this story originally appeared in the philippine daily inquirer on July 9, 2009.
“The man I failed to help.” That was how Lisa Marie Presley described her ex-husband Michael Jackson in a recent blog post on his shocking death.
Among the millions of stories that made the rounds in the Web recalling moments shared with the King of Pop while he was still alive, it was this particular entry written by Presley that moved me to tears. Not simply because I was awed by it, but more so because her words touched my heart in an intimate manner. And her pain seemed somehow very familiar.
Presley, in her Myspace blog entry entitled “He Knew,” described how hard it was for her to make the decision to give up on MJ back then. Instead of continuing to reach out and help him overcome certain issues, Presley chose to live her own life separately, not only for her own good but also for the good of their children. She worked hard to remain indifferent towards MJ since the time they parted ways, but with his recent passing, all the pain came back to her again as she grieved for her ex-husband. His death served as a stark reminder of how, once in her life, she had failed to help a great man.
It wasn’t so long ago when I myself gave up on a brilliant yet self-destructive man. He may not be as big as MJ, but back then he meant the world to me, and my life exclusively revolved around him. He was my version of the man I failed to help. And although it has been some time since we parted ways, reading Presley’s memory of MJ brought him back to my thoughts once again.
He was the sweetest boy I knew—when he was being sweet, of course, which was for most of the time we knew each other, and especially during the time we were together. But when he was enraged, which he easily became once he found something to be irritated about, he was really in rage.
For two years, I encouraged him to change his ways and tried my best to understand where he was coming from. I saw him try to wrestle with his personal demons. And change, he did, albeit very, very slowly.
Baby steps, I proudly assumed. I saw him become a better man compared to how he was before. He learned to devote less time to his vices and more time to his work, to his music band, and best of all, to me.
But while he became mature in some ways, old habits just cannot be easily abandoned. Our fights became more frequent, and the reasons for them became more petty. He became more impatient and unreasonable, too. And then I simply snapped.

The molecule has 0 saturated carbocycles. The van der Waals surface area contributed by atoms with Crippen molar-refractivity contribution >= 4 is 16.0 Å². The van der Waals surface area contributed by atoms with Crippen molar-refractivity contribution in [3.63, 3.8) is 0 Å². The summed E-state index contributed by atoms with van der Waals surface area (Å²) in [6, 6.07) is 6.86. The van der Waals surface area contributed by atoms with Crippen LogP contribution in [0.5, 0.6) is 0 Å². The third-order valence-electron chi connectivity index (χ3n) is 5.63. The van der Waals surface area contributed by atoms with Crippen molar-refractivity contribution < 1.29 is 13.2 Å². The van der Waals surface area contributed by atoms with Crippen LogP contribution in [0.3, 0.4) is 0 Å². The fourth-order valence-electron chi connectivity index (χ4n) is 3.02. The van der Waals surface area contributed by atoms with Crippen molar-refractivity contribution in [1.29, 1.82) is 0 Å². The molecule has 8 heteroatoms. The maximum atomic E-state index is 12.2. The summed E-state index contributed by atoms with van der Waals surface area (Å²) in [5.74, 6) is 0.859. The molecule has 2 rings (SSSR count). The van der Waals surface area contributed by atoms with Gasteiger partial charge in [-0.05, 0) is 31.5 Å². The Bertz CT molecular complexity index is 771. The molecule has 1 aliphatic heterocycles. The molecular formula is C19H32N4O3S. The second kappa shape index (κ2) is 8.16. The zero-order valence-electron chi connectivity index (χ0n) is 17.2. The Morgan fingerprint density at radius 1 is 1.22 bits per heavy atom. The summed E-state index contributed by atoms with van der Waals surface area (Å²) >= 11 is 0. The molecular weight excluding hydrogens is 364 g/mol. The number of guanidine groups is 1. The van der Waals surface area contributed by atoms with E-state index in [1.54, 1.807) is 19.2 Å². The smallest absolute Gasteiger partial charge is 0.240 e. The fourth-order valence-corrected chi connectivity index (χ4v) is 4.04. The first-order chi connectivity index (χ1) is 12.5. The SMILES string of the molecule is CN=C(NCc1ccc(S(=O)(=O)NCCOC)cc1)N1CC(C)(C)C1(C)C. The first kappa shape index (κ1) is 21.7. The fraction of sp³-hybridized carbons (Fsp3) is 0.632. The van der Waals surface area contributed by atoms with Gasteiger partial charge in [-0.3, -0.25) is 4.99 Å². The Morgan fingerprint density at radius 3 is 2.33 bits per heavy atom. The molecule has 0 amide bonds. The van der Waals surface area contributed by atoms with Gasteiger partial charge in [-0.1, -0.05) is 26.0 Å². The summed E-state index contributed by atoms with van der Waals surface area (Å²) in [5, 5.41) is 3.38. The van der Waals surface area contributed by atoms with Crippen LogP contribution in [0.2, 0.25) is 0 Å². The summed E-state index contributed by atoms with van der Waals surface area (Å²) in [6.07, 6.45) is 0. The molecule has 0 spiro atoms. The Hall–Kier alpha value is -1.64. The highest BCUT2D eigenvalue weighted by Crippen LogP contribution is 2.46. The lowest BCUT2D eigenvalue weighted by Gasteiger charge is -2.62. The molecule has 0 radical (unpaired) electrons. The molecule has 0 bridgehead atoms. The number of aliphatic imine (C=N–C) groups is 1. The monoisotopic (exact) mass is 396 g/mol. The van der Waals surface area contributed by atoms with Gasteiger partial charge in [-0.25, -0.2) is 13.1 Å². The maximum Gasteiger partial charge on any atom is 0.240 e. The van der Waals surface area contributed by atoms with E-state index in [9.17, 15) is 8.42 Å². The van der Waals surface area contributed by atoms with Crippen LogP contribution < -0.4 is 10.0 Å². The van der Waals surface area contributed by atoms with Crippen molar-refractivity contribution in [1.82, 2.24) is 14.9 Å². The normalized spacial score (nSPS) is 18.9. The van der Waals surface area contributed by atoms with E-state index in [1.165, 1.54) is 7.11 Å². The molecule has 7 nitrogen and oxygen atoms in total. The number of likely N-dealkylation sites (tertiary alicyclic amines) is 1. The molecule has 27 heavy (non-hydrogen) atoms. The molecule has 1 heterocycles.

After struggling with my own monsters, torn between reaching out and giving up, I suddenly wanted out. And out I went, no ifs, and or buts about it, and no more excuses to further endure being in a rocky relationship. In short, I gave up—but with very good reasons.
I had done my part. Two years of sticking with him was no joke. Yes, it was a rewarding relationship in many respects, but it also required a lot of hard work. He never learned to fully acknowledge his issues, we never ran out of things to fight about, but the blame somehow always found its way to me.
My patience was severely tested, but every battle we fought taught me to become a stronger person. My love for him didn’t get any less, but reason found a way to make me see the bigger picture more clearly. I saw how I was always at the losing end of things. No matter how hard I tried to reach out, I never could get my point across to him fully. I extended an arm, and all he needed was to grab hold of it and pull himself in my direction. Instead he pulled me down.
I left, knowing fully well that I had failed to help him. It was with a bruised heart that I decided to finally leave.
Like Presley, I am guilty of failure, of not finding the right way to lead a man out of a hole which he had dug for himself in the very first place. At first, I thought I chose the easy way out. I thought I ended the relationship abruptly to make it easier to stop the pain and just forget. Now, more than ever, I have come to realize that I actually chose the harder route.
It is no joke to let go of a man you truly love, knowing fully well how much you love him and yet knowing clearly that you have to let him go. Because you’ve done more than enough and you can do nothing more, and it is time for him to make the change by himself.
Like Presley, I may have failed to help a man, but in retrospect, I know I did the right thing—and not just for my own good, but more importantly for his own growth as well.
Presley’s realization came too late for MJ, but for the man I failed to help, I know there is still time. Even if I may have failed to change him, I sincerely hope he finds ways to change himself.